“For safety reasons, we'll need to go in groups of at least four to the cemetery,” our Spanish language teacher informed us.
“Why,” we wondered. “Are the dead coming back to life?”
360-Degree Panorama: Cementario General in Xela, Guatemala
Fortunately, there was no Night of the Living Dead moment featuring slow-moving corpses dressed in traje (traditional Guatemalan clothing) stalking us through the aisles of mausoleums, marble statues, and colorful drawer-like niches filled with loved ones.
Just the opposite: the morning spent with our Spanish teachers at the Cementario General in Xela (Queztaltenango) turned out to be one of our most remarkable.
Although not quite as polished as Recoleta Cemetery in Buenos Aires, Xela's Cemetario General gets the nod for the colorful and visually eclectic. It also provides a glance into Guatemala's socioeconomic structure and how the delicate balance of merging Mayan beliefs with more recent Catholic traditions plays out in the way that Guatemalans honor their dead.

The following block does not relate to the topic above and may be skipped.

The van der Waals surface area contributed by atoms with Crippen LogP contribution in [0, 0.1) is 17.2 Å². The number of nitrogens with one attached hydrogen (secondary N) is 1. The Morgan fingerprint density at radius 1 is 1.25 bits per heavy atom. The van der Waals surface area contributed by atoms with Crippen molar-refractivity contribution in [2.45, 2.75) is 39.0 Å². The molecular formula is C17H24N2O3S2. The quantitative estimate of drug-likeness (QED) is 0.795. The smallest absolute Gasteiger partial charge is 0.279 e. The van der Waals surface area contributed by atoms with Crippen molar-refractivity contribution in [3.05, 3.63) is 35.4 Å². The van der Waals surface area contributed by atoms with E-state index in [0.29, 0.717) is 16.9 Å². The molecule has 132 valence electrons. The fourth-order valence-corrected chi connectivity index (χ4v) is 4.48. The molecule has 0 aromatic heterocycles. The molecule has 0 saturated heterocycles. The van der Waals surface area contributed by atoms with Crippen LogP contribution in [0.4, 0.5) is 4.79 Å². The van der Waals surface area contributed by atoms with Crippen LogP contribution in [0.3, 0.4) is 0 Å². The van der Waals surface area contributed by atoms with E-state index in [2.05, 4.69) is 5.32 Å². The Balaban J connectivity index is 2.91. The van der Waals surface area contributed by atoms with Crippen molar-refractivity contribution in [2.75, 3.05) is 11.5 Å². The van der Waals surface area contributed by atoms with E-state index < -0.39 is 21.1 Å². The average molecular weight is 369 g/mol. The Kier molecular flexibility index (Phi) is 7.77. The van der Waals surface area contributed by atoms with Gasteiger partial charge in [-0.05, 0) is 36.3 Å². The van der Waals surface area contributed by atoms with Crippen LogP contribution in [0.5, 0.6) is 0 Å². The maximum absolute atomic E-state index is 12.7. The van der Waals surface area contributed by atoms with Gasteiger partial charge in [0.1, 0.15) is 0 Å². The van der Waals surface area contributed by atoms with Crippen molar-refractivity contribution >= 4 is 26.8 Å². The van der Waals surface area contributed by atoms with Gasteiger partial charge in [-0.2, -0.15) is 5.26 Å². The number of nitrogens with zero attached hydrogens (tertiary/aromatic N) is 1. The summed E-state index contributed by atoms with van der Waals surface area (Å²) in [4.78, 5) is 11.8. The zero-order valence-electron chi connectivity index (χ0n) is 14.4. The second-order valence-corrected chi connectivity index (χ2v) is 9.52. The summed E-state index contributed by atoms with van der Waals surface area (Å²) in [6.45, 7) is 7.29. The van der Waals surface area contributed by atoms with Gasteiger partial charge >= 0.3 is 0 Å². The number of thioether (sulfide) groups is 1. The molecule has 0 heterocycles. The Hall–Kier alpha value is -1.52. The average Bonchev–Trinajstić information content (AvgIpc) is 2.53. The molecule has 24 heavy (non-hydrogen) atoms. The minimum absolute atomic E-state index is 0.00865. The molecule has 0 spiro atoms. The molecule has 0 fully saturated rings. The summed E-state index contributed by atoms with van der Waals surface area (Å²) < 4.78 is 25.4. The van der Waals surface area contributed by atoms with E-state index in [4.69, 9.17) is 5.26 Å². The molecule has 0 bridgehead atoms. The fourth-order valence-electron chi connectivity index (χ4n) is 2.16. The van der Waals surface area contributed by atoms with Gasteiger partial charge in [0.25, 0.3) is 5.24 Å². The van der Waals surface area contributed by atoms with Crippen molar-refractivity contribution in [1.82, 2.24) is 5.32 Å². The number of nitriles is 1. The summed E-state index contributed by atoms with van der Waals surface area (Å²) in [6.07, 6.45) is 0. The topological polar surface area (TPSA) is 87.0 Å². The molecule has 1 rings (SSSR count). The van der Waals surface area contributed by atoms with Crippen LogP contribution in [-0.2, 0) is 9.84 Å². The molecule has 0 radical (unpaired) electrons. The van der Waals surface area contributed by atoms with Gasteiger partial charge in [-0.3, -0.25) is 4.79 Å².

Perhaps we have as much to learn about other cultures from their cemeteries as we do from their streets.
On a more practical note, criminals have been known to prowl the Cemetario General in Xela. Hence, our teacher's recommendation to travel in groups. Although our class didn't encounter any thieves during our visit, the police collected from the sidewalk a man who had drunk himself to oblivion earlier that morning.
In spite of all this, we highly recommend making the effort to visit this stunningly beautiful place.
- From chicken buses to diving into Guatemala's market scene, first impressions from Guatemala, our first stop in Central America: Guatemala: 10 Days, 10 Impressions
- From market to kitchen, learning how to cook a traditional Guatemalan dish: Guatemalan Pepian: Please Try this at Home
- Discovering Garifuna music, dance and food: Livingston: The Other Side of Guatemala
- Holy Week (Semana Santa) fever takes over Antigua: Holy Guacamole, it's Semana Santa!